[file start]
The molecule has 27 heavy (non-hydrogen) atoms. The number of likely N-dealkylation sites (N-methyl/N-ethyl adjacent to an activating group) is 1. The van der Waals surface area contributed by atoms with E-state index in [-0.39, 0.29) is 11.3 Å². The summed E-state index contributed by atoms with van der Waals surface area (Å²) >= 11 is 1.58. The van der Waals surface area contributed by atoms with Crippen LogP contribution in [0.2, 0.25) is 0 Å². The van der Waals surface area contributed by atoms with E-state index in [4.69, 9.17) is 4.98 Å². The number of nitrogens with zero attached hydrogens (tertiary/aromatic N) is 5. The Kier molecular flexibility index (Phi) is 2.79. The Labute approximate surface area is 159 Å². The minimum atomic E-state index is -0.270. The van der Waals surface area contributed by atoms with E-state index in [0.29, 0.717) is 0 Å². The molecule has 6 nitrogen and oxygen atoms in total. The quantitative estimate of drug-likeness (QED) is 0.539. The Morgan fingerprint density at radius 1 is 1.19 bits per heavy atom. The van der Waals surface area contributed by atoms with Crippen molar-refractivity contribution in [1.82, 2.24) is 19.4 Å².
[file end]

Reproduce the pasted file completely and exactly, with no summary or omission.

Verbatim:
The molecule has 27 heavy (non-hydrogen) atoms. The number of likely N-dealkylation sites (N-methyl/N-ethyl adjacent to an activating group) is 1. The van der Waals surface area contributed by atoms with E-state index in [-0.39, 0.29) is 11.3 Å². The summed E-state index contributed by atoms with van der Waals surface area (Å²) >= 11 is 1.58. The van der Waals surface area contributed by atoms with Crippen LogP contribution in [0.2, 0.25) is 0 Å². The van der Waals surface area contributed by atoms with E-state index in [4.69, 9.17) is 4.98 Å². The number of nitrogens with zero attached hydrogens (tertiary/aromatic N) is 5. The Kier molecular flexibility index (Phi) is 2.79. The Labute approximate surface area is 159 Å². The minimum atomic E-state index is -0.270. The van der Waals surface area contributed by atoms with E-state index in [0.29, 0.717) is 0 Å². The molecule has 6 nitrogen and oxygen atoms in total. The quantitative estimate of drug-likeness (QED) is 0.539. The Morgan fingerprint density at radius 1 is 1.19 bits per heavy atom. The van der Waals surface area contributed by atoms with Crippen molar-refractivity contribution in [1.82, 2.24) is 19.4 Å².